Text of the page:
While the family has a variety of options to choose from in terms of plant variety, Hope is quick to explain that she chooses her vendors carefully. “I really like to support families. For example, we get a majority of our succulents from a father-son team down in Monterey. I know their story. I know the names of their kids.” She and Nick will walk through a vendor’s offerings and hand-select every plant that's beautiful to them. “It’s a great perk of this business that we get to do that. And we pay it forward to our customers, too, because they're getting the best of the best.”
Hope and Nick have their individual favorites (philodendrons and begonias, respectively), but they do their best to curb their personal enthusiasm and search for plants that are trending. “Plants have phases just like fashion,” she says. Really big in the 1950s and ’60s, houseplants especially are having a renaissance. “I like how each generation puts their own spin on it and makes it their own.” These days, pottery plays a big part in defining the houseplant style. Sleek designs conveying a minimalist look pair well with the California vibe, as does integrating textiles. “A lot of times we'll put a plant in a basket. That softens it up, lessens the heaviness of where a really big pot would anchor it more, gives it a lightness to your décor.”
Plants that are really popular right now include fiddle leaf figs, so named because their leaves resemble fiddles, Chinese money plants, and the snake plant (sansevieria). Nick offers tidbits about each plant after his mother names it. He explains that sanseveria plants are popular because they are hardy, don’t need a lot of water, and are good oxygenators. “They're popular not only for their form but also for their function.” He then talks about the split leaves in a bird of paradise and how that structure allows the plant to withstand strong winds. The enthusiasm he exudes while talking about each plant is matched only by the brightness of his mother’s smile.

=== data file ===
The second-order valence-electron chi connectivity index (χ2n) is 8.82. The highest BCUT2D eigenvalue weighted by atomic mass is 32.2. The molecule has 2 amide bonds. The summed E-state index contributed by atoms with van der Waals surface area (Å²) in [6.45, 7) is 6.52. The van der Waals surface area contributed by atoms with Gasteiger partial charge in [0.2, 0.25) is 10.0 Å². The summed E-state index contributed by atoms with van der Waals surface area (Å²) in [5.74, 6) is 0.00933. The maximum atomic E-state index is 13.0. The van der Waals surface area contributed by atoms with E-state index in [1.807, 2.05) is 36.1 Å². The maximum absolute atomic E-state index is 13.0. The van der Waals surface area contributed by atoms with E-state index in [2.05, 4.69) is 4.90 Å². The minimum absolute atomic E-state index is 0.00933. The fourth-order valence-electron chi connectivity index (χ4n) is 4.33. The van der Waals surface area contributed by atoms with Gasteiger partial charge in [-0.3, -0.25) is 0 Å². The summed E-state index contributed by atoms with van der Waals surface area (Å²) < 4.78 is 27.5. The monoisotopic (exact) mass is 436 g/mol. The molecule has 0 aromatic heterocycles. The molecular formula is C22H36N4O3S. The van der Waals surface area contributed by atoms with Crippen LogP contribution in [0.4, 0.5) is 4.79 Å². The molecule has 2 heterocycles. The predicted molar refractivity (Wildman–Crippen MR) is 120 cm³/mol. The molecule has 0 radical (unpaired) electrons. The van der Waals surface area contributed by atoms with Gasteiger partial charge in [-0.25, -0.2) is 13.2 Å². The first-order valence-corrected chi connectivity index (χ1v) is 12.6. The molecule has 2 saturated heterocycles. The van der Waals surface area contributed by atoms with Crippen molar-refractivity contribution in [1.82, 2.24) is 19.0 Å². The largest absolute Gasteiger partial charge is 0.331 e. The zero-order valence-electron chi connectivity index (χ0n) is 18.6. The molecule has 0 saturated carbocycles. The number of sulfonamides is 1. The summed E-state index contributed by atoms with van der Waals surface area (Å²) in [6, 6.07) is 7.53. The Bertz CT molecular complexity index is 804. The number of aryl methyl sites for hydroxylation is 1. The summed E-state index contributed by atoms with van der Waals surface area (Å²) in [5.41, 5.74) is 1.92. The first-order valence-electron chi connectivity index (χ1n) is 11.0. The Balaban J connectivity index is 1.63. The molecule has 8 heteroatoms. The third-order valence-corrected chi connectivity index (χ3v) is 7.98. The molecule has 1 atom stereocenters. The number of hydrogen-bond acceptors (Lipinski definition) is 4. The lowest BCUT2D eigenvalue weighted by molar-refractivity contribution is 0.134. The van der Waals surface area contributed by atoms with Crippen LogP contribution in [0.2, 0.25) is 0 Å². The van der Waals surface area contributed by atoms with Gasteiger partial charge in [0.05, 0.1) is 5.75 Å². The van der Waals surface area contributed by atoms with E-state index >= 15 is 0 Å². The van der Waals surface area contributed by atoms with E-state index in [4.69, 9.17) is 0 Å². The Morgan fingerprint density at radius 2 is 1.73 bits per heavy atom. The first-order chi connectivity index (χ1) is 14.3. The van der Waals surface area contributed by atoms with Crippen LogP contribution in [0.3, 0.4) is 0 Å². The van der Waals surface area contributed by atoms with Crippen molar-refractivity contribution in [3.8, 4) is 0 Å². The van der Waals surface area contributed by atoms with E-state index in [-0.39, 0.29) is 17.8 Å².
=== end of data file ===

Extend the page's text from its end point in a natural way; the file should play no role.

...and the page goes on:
Hope also points out the various pieces of artwork featured in her store. “I like to give a generous consignment back to the artists,” she says,” because I think that it's really hard for local artists to get a foothold in a retail store in a retail environment.” She works with each of her artists to determine the right price and marketing plans. “I really feel that that is a fulfilling part of my job working with these people. For example, I have a local ceramicist who was hesitant to sell. All of her pieces have sold within a month now. I'm watching her blossom and it also brings a lot to life establishment as well.”
In addition to offering space for artists to showcase their work, Hope also holds various workshops. “People can sign up and come and learn how to make a terrarium. We have one where you can learn just about the basics of houseplants. We're all about education here. We want you to succeed.”
Nick offers up the perfect plant-based analogy for their store: “It's a Pacifica symbiosis.”
For more information, visit livingroomplants.com.